It was an early morning rise on leaving Seattle; back down to the wharf at dawn to park our rental onboard the Bainbridge Island-bound ferry. A heavy blanket of fog covered Pugent Sound like thick icing on a cake, and continued to do so until we hit Route 3 north of Poulsbo.
Time for another little road trip.
The first day was mainly spent on Highway 101, traversing the northern boundary of Olympic National Park and occasionally taking little detours into the park to fill our lungs with that crisp mountain air. Crystal clear creeks and rivers, ferns, temperate rainforest and towering moss-covered trees abound in this impeccably-stunning part of the north west.
By the time midday came along we were in the vicinity of Forks, a small town positioned between the mountains and the Pacific, and also the key setting for the Twilight saga. Not that I’m a fan as I haven’t even seen one of the episodes.
Lunch was at one of a few eateries that dot the main drag; a roadside diner called Forks Coffee Shop. Those with a penchant for taxidermy would be chuffed to see antlers and deer busts as part of the retro decor. And I don’t mean retro in a contrived kind of way. Something tells me things haven’t changes here for a few decades.
When stepping into a place like this, one can’t set the bar too high. There’s an old dude sitting alone at a table down the corridor near the toilets, a pair of locals sipping on mugs of drip coffee and a young family with noisy kids taking up one of the booths. I think the salad bar had seen better days.
Ordering the Reuben (8.95) was a given, and tossing up between a side of tots, fries, salad or cup of daily soup ended up being the former. I haven’t eaten tater tots for years so I relished every crunchy little one of them. The sandwich was actually pretty good, as well.
The other half and diners don’t really gel so he went for the standard choice. A ham dip (9.95). Nothing outstanding, nothing underwhelming. Ham in a roll with au jus to dip it in, and a huge quantity of fries.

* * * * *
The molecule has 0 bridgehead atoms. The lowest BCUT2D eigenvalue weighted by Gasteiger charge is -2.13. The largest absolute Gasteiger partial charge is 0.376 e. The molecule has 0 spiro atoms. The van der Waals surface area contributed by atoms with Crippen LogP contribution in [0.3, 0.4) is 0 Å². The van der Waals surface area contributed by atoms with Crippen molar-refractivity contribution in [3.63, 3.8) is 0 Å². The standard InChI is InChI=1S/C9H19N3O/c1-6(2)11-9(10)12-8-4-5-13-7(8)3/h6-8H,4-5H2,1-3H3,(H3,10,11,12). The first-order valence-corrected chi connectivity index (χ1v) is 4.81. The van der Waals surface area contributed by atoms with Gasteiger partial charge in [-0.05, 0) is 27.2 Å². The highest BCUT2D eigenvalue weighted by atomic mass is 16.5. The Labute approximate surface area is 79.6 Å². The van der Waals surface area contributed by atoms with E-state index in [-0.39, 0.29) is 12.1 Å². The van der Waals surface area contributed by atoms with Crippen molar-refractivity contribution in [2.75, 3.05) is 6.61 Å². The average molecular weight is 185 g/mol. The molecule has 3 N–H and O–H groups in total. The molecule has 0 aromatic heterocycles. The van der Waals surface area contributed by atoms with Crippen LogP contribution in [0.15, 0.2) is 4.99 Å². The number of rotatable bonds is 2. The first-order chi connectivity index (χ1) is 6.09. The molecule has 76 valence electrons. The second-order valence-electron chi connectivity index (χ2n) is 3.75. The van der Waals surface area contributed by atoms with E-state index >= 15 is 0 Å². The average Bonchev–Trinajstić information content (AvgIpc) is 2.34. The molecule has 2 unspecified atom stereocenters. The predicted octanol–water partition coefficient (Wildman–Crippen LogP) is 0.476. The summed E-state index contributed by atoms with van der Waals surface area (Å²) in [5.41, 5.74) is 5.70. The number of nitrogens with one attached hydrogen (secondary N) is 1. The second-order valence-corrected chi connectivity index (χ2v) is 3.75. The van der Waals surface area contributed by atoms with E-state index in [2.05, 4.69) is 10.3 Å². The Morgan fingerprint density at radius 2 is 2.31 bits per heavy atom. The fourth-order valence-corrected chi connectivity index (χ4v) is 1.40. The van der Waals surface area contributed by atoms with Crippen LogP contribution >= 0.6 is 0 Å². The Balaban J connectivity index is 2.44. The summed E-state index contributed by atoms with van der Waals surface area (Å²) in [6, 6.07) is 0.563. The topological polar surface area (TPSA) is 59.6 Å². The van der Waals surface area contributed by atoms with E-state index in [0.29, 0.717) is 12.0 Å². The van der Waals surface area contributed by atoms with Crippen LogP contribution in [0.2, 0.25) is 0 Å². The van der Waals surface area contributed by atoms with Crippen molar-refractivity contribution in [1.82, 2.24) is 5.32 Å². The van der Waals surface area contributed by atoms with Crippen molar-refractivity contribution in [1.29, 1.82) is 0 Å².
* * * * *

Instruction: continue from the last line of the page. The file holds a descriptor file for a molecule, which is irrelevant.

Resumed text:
One thing we’d noticed in a couple of the towns we passed through since leaving Seattle was the drive-through coffee shop. A genius concept. No tables or chairs; just a small shack with a sliding window where you place your order and await your cup of caffeine.
Forks happened to have two of them – A Shot in the Dark at one end of town and Mocha Motion at the other. A very chirpy coffee-maker took my order and just a couple of minutes later I had myself an espresso to go. And a good one at that.
To the west of Forks is the tiny village of La Push, a small community straddling the mouth of the Quileute River. The village is within the Quileute Indian Reservation and the handful of businesses that can be found there are owned by the local tribe.
And then there’s the scenery. Massive tree trunks litter the beach – as they do along much of this part of the coast – with rocky islands jutting out of the water just offshore. Sea mist clutched the coastline and added a gloominess to the rugged landscape as seals swam about in the icy water.
Our first night was spent at Kalaloch Lodge, an oceanside retreat that takes its name from what the Quinault Indians called this stretch of coastline. “Good place to land”. Good for us, as well, because there aren’t a great deal of options in this part of the northwest woods. Unless you’re camping, of course.
A few options are available at Kalaloch, no matter what the budget. There’s a camp site, rooms in the Seacrest House, free-standing cabins on the bluff or the main lodge, where we stayed. We were lucky enough to nab one of the spacious rooms that overlook Kalaloch Creek and the ocean – a little dated, nothing fancy.
The isolation of the lodge is what probably appeals to most people. That also means the eating options are limited, so dinner at the lodges Creekside Restaurant it was. The food is hearty and honest with a menu that takes inspiration from the Pacific Northwest location. And it’s the first menu I’ve seen that displays the calorie count next to the item description. Are we in southern California?
I adored the cardamom crusted sea scallops (13.95 / 190 calories), despite the fact there wasn’t a skerrick of cardamom in there. Three plump scallops on a simple salad of leaves, orange segments and delicious crispy shallots.
The bird was the definite hero in the hazelnut roasted chicken (23.95 / 640 calories), served over some steamed/boiled slices of zucchini, Washington apples and watery sage jus. Thanks to the dreamy shrimp sauce, I thoroughly enjoyed the herb-crusted baked Pacific cod (21.95 / 620 calories), propped up against a brown rice pilaf and zucchini.